What I Want from Apple’s HomePod

I got a chance to really see and listen to Apple’s HomePod during WWDC and the quality of the speaker in this device is really amazing. It was demoed compared to a comparable Sonos speaker and an Amazon Echo speaker and the HomePod beat them in overall sound quality hands down. I could not believe the audio quality I heard out of this small cylindrical speaker.

Although these demos were prototypes and the final version of the HomePod will not ship until Dec, Apple is working out the final specs and what it will ultimately be capable of doing before locking in the design and sending it to manufacturing for the December official launch.

While it is a quality speaker that also has Siri, for me Siri is less of an issue since I already have Siri in my pocket via an iPhone and on Apple Watch and in my case Siri on a speaker is redundant. That is not to say I would not use it if it were handy but I already get that instant access to Siri if I need it via the iPhone or Apple Watch.

I know I may be the odd one on this as my colleague Bob O’Donnel suggests that it will be Siri that makes or breaks the HomePods success.

But Apple made it clear to me that the HomePod’s reason to exist is as a music speaker and represents their corporate culture that believes that music is a central tenet of our digital experience. While Siri is important and is used to manage the music on the HomePod, Siri’s other capabilities are an extended feature since Siri is capable of connecting to HomeKit devices. But as I said, I already have that feature via my iPhone and Apple Watch and in most cases, they are more convenient to use for this purpose.

Given its price, it is actually very competitive with home speakers such as ones from Bose and Sonos. But I would want one other major feature added to the HomePod and that is its ability to connect to my Apple TV or even directly to my TV via the HD optical audio port on all new televisions.

When I asked Apple officials about this they said that at the time tying the HomePod to the Apple TV is difficult since current Apple TV’s were not designed to connect to external speakers via cable or even wirelessly. However, they were seriously looking at this idea.

One of the big problems with most new HD TV’s today is that because of their thin design the speakers and audio systems on most are not that great. That is why a secondary market for high-quality external TV speakers and speaker bars are in high demand. While prices for these external TV speakers can be as low as $149, the sweet spot for relatively good speakers is in the $350 to $500 range although some larger audio speakers for the TV could cost as much as $2000.

One way Apple could make the new HomePod connect to the TV would be for it to include a port that supports an optical audio cable and let it work directly with the TV. That would allow the HomePad to work as a high-quality speaker for the TV too and give people even more of an incentive to buy it. Keep in mind that the HomePod is a stationary device. Yes, it is small enough to move around but I suspect most people would place it in one location most of the time and leave it there. In this case, it would be close to the TV and while using the optical cable is not as optimal as a wireless solution, it would work.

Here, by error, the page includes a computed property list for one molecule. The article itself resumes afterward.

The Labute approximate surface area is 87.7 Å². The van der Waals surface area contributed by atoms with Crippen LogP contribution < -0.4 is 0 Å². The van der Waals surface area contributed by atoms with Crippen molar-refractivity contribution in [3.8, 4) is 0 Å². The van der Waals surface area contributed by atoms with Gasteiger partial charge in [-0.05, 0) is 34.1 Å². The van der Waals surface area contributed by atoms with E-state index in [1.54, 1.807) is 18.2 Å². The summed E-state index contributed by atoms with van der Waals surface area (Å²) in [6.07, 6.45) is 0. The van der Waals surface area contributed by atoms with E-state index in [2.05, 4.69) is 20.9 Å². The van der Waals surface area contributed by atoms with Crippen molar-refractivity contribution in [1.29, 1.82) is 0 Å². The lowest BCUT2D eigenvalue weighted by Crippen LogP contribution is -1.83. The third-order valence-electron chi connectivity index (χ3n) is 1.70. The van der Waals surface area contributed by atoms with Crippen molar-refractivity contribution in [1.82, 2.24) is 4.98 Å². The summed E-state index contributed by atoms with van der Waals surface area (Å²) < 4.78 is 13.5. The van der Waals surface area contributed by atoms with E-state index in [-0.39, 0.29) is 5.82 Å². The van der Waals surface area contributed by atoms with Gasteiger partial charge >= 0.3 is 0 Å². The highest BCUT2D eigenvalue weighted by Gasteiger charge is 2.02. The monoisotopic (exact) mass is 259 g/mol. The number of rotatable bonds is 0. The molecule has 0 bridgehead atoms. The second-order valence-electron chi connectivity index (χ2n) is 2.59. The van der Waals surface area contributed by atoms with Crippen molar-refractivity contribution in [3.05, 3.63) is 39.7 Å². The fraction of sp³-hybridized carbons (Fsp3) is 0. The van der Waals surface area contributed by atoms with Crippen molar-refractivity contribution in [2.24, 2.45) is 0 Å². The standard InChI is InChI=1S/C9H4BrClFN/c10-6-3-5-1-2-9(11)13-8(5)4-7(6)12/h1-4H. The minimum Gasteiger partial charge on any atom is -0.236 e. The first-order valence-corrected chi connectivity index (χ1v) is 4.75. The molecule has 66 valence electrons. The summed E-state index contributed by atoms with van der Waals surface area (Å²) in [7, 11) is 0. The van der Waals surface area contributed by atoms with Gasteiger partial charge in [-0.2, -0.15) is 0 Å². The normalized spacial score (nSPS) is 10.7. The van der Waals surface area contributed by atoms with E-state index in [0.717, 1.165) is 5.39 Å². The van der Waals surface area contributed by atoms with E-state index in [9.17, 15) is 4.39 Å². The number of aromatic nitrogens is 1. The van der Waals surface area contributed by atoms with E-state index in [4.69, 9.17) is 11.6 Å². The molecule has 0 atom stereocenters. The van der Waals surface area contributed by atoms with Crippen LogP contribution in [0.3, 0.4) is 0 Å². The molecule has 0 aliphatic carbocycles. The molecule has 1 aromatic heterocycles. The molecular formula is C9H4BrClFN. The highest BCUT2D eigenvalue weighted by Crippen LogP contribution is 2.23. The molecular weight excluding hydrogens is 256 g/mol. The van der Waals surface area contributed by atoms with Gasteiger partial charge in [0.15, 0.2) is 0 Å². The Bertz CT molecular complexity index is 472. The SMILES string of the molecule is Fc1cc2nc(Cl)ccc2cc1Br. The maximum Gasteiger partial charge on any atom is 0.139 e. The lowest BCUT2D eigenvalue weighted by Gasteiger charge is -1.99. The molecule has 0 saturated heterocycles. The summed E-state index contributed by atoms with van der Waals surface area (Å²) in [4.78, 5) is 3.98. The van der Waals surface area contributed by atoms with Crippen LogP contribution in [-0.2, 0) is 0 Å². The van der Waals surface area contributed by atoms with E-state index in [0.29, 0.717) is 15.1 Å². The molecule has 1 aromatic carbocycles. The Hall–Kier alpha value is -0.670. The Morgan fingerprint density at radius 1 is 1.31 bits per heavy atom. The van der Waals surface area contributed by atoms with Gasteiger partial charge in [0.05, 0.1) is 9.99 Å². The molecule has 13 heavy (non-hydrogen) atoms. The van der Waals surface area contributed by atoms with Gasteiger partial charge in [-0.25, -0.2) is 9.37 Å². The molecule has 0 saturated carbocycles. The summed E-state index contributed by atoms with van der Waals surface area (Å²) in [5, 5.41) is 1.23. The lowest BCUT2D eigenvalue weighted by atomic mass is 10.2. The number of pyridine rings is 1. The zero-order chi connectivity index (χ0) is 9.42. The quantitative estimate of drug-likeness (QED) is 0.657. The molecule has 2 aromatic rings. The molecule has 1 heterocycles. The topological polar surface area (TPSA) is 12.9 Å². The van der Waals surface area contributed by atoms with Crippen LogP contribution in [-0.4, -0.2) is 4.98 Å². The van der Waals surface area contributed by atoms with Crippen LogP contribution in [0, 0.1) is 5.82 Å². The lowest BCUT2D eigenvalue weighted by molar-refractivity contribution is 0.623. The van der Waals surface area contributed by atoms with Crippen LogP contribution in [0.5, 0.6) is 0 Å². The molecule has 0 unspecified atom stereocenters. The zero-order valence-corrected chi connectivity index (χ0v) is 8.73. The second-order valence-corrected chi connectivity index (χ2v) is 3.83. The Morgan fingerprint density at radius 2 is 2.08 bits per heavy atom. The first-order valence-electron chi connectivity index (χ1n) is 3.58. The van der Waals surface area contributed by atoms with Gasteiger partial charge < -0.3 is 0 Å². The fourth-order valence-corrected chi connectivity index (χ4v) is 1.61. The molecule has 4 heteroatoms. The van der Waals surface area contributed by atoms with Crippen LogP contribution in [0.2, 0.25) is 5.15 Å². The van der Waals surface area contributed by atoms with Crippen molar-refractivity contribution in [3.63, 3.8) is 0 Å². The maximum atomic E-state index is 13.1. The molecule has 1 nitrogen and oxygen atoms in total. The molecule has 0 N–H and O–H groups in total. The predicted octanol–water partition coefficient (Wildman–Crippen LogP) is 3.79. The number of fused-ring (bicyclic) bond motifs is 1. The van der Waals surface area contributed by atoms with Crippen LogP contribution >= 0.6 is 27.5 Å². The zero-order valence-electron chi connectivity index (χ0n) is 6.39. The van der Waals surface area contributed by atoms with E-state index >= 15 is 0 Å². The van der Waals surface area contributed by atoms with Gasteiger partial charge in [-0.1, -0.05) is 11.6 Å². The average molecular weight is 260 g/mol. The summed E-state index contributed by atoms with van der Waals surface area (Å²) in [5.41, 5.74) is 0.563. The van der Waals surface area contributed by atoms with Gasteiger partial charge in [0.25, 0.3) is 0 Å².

But I see the HomePod as eventually being much more than a powerful speaker and home assistant. Apple said that this speaker uses their A8 chip. When Apple announced the A8 two years ago, they positioned it as a desktop PC-class processor.

If this was just a speaker and home assistant, that processor is an overkill. I sense that Apple has a much greater vision for this device and could do a lot of innovative things such as turn it into an actual Set Top Box, a computer like extension of the Mac or IOS ecosystem, etc. The HomePod is capable of hosting its own operating system, just as the Apple TV and the iPhone itself did even before they evolved from devices into platforms. Think of this as a Trojan horse for Apple to create an even more powerful platform and endpoint that connects to their ever expanding ecosystems of products and services.

This is a product to really keep your eye on. While most see it as a direct competitor to Google Home and Amazon’s Echo, this is much more then these two products are positioned to do today and in the future given their current designs. With Apple making the core of the HomePod a serious computing device, it will be interesting to see how Apple evolves this product over the next few years.

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Tim Bajarin

Tim Bajarin is the President of Creative Strategies, Inc. He is recognized as one of the leading industry consultants, analysts and futurists covering the field of personal computers and consumer technology. Mr. Bajarin has been with Creative Strategies since 1981 and has served as a consultant to most of the leading hardware and software vendors in the industry including IBM, Apple, Xerox, Compaq, Dell, AT&T, Microsoft, Polaroid, Lotus, Epson, Toshiba and numerous others.

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